DescriptionBackground. Fatigue is a common and invalidating symptom in chronic diseases. Recent studies suggest that fatigue may be perpetuated by associative processes, such as attentional bias. Based on Pincus’ Schema Enmeshment Model for pain, we hypothesized that frequent fatigue experiences lead to a self-as-fatigued identity bias, which in turn might drive perceptions and avoidance behaviors that perpetuate symptoms. Emerging evidence shows that such cognitive biases may be mitigated through Cognitive Bias Modification (CBM). In four studies we validated a Self-Identity IAT (SI-IAT) to measure a bias towards fatigue, and tested an IAT-based CBM to retrain fatigue bias towards vitality.Methods. In two cross-sectional studies among volunteers with varying fatigue (N=30/84), the SI-IAT was validated by correlating IAT D-scores with self-reported fatigue (CIS) and vitality (SVS). Immediate effect of a single CBM-IAT session on fatigue bias and symptoms was tested among volunteers in an experimental 2 (pre-post) X 2 (vitality vs. fatigue training; N=60) study, and a single-group pre-post vitality-training (N=63) study. Findings. Correlations between SI-IAT and CIS/SVS were found non-significant. The experimental study showed positive CBM effects on fatigue bias (p=.058) and self-reported vitality (p=.002), but not on self-reported fatigue (p=.11). The pre-post study revealed decreased fatigue bias after CBM (p<.001), but no changes in self-reported measures.Discussion. These studies tentatively suggest that subjective fatigue is affected by an implicit self-identity fatigue bias, and that such a bias may be corrected with CBM. Further studies should explore validity and reliability of the SI-IAT, as well as sustained CBM effects.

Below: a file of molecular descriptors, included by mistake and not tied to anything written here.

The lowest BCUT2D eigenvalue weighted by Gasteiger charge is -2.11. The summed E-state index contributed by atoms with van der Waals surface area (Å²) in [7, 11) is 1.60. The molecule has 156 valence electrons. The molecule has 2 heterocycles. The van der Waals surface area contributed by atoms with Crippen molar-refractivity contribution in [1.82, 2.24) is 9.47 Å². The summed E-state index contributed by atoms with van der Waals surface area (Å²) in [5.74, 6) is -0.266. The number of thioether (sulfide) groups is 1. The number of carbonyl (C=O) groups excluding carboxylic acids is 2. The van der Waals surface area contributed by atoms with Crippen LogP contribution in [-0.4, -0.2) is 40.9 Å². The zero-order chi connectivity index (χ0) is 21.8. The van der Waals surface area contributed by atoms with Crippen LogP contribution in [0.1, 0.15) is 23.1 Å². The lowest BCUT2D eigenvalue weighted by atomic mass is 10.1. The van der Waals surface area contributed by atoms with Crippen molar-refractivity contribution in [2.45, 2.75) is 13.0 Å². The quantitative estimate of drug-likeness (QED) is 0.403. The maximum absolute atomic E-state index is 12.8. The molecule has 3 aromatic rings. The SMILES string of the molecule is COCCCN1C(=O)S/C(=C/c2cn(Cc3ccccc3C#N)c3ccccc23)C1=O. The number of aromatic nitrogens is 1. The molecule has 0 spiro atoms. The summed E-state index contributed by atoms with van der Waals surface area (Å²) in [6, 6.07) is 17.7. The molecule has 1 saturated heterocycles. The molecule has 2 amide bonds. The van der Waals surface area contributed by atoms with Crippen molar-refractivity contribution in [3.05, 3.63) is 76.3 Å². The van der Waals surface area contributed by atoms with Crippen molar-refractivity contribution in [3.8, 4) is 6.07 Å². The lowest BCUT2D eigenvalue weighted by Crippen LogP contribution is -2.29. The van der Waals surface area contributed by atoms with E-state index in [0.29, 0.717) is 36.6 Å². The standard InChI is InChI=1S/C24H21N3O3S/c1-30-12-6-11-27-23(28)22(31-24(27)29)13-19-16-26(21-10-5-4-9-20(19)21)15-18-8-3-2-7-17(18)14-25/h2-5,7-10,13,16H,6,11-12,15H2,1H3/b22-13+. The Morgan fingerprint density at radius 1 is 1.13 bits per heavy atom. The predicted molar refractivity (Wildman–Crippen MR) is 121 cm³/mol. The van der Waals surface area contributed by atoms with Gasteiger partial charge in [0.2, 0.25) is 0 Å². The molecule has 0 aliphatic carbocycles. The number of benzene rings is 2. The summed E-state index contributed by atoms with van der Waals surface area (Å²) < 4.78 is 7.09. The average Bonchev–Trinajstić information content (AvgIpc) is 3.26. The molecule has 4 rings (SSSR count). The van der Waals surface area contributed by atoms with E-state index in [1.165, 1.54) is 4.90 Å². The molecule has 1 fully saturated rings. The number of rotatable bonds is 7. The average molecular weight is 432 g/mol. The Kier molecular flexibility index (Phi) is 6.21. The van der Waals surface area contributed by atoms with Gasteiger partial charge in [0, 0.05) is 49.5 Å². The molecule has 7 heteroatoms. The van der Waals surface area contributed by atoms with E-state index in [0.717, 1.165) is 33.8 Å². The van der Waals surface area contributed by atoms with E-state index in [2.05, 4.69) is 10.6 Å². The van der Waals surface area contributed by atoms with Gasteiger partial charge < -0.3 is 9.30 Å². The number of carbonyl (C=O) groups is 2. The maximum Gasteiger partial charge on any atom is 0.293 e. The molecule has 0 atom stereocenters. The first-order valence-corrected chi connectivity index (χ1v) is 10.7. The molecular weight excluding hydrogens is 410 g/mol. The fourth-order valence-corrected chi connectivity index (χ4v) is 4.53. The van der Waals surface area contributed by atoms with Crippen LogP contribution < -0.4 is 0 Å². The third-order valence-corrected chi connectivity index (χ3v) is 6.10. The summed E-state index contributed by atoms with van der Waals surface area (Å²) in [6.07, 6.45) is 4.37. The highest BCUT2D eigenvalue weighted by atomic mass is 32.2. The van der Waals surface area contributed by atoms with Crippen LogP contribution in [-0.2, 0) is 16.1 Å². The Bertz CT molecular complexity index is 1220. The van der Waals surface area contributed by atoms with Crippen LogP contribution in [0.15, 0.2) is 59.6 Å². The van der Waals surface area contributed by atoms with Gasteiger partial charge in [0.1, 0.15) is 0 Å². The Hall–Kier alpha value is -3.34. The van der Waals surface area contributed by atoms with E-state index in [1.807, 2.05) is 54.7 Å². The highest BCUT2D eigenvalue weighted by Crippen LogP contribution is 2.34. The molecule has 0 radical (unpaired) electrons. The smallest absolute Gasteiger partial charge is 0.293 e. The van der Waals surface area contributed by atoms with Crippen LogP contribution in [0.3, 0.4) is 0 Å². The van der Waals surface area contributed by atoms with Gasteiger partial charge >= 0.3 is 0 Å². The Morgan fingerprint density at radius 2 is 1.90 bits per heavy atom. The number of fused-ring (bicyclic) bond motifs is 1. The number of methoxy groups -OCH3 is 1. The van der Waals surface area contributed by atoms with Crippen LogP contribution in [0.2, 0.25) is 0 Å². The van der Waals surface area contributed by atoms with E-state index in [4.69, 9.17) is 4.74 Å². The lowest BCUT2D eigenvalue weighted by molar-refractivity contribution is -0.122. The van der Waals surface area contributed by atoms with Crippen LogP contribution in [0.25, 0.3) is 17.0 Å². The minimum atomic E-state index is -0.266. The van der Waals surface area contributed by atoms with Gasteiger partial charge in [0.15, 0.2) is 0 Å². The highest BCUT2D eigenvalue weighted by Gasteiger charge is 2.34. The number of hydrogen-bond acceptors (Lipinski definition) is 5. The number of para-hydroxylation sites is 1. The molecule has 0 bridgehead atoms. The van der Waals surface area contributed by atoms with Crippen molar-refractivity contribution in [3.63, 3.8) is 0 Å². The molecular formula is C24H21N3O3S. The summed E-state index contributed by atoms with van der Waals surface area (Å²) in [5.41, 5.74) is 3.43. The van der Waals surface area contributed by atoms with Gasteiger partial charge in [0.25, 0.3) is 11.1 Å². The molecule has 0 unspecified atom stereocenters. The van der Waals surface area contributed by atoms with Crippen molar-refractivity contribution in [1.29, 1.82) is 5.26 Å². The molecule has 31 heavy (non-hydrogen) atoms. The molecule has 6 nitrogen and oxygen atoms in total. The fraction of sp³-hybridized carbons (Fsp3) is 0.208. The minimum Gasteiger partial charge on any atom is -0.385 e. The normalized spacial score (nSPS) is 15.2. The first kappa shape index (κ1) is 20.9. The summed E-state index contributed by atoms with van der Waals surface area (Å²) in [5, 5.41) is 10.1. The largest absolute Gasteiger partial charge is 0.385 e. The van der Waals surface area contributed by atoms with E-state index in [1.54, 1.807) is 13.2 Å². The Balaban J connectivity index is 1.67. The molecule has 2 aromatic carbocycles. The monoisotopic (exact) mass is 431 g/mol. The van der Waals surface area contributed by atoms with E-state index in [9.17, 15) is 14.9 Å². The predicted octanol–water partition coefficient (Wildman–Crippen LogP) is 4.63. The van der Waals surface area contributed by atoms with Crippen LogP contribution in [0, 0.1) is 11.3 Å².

|Period||21 Aug 2018 → 25 Aug 2018|
|Event title||32nd Annual Conference of the European Health Psychology Society 2018: Health Psychology Across The Lifespan: Uniting Research, Practice and Policy|
|Degree of Recognition||International|